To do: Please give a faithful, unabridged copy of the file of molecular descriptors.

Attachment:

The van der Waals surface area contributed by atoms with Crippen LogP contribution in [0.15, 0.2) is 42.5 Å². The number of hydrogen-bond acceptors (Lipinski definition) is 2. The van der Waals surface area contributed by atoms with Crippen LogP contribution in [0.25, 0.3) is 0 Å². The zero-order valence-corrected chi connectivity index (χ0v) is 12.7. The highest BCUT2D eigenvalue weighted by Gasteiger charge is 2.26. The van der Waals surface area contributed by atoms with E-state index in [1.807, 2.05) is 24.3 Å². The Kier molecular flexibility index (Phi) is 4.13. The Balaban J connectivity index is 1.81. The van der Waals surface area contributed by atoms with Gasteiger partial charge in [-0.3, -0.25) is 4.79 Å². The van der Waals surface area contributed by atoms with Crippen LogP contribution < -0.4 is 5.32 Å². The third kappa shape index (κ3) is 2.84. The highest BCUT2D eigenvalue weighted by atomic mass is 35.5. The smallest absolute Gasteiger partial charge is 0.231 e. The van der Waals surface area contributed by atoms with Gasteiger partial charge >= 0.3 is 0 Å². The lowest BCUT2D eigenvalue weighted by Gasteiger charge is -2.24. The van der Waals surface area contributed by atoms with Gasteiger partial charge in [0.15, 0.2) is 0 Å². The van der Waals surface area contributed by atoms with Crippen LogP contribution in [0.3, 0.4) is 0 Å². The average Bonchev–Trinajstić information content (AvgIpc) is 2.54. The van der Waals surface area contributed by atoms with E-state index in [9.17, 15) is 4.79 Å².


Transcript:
The van der Waals surface area contributed by atoms with Crippen LogP contribution in [0.15, 0.2) is 42.5 Å². The number of hydrogen-bond acceptors (Lipinski definition) is 2. The van der Waals surface area contributed by atoms with Crippen LogP contribution in [0.25, 0.3) is 0 Å². The zero-order valence-corrected chi connectivity index (χ0v) is 12.7. The highest BCUT2D eigenvalue weighted by Gasteiger charge is 2.26. The van der Waals surface area contributed by atoms with E-state index in [1.807, 2.05) is 24.3 Å². The Kier molecular flexibility index (Phi) is 4.13. The Balaban J connectivity index is 1.81. The van der Waals surface area contributed by atoms with Gasteiger partial charge in [-0.3, -0.25) is 4.79 Å². The van der Waals surface area contributed by atoms with Crippen LogP contribution < -0.4 is 5.32 Å². The third kappa shape index (κ3) is 2.84. The highest BCUT2D eigenvalue weighted by atomic mass is 35.5. The smallest absolute Gasteiger partial charge is 0.231 e. The van der Waals surface area contributed by atoms with Gasteiger partial charge >= 0.3 is 0 Å². The lowest BCUT2D eigenvalue weighted by Gasteiger charge is -2.24. The van der Waals surface area contributed by atoms with Gasteiger partial charge in [0.15, 0.2) is 0 Å². The van der Waals surface area contributed by atoms with Crippen LogP contribution in [0.3, 0.4) is 0 Å². The average Bonchev–Trinajstić information content (AvgIpc) is 2.54. The van der Waals surface area contributed by atoms with E-state index in [9.17, 15) is 4.79 Å².